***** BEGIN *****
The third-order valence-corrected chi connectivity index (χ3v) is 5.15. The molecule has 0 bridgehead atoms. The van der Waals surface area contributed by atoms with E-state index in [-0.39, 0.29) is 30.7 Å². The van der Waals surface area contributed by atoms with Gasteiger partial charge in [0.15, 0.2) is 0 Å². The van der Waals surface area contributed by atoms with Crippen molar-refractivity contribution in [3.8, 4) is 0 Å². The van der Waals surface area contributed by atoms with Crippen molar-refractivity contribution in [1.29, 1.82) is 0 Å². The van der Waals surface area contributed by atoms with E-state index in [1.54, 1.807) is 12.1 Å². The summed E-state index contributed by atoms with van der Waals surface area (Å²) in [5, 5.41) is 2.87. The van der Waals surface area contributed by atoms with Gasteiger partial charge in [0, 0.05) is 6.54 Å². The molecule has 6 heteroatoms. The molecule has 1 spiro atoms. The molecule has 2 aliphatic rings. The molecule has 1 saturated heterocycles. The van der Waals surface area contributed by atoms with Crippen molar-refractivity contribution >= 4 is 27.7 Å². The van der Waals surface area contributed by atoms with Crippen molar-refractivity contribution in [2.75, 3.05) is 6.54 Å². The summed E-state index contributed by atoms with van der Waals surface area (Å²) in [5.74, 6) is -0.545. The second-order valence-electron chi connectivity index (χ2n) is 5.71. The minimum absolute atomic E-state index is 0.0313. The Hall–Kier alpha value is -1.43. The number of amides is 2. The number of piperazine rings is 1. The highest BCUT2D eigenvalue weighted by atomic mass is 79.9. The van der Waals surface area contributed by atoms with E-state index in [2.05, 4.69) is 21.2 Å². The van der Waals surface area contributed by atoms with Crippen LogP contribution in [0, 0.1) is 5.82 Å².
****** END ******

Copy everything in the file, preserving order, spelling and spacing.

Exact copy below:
The third-order valence-corrected chi connectivity index (χ3v) is 5.15. The molecule has 0 bridgehead atoms. The van der Waals surface area contributed by atoms with E-state index in [-0.39, 0.29) is 30.7 Å². The van der Waals surface area contributed by atoms with Gasteiger partial charge in [0.15, 0.2) is 0 Å². The van der Waals surface area contributed by atoms with Crippen molar-refractivity contribution in [3.8, 4) is 0 Å². The van der Waals surface area contributed by atoms with Crippen molar-refractivity contribution in [1.29, 1.82) is 0 Å². The van der Waals surface area contributed by atoms with E-state index in [1.54, 1.807) is 12.1 Å². The summed E-state index contributed by atoms with van der Waals surface area (Å²) in [5, 5.41) is 2.87. The van der Waals surface area contributed by atoms with Gasteiger partial charge in [0, 0.05) is 6.54 Å². The molecule has 6 heteroatoms. The molecule has 1 spiro atoms. The molecule has 2 aliphatic rings. The molecule has 1 saturated heterocycles. The van der Waals surface area contributed by atoms with Crippen molar-refractivity contribution >= 4 is 27.7 Å². The van der Waals surface area contributed by atoms with Crippen molar-refractivity contribution in [2.75, 3.05) is 6.54 Å². The summed E-state index contributed by atoms with van der Waals surface area (Å²) in [5.74, 6) is -0.545. The second-order valence-electron chi connectivity index (χ2n) is 5.71. The minimum absolute atomic E-state index is 0.0313. The Hall–Kier alpha value is -1.43. The number of amides is 2. The number of piperazine rings is 1. The highest BCUT2D eigenvalue weighted by atomic mass is 79.9. The van der Waals surface area contributed by atoms with E-state index in [2.05, 4.69) is 21.2 Å². The van der Waals surface area contributed by atoms with Crippen LogP contribution in [0, 0.1) is 5.82 Å².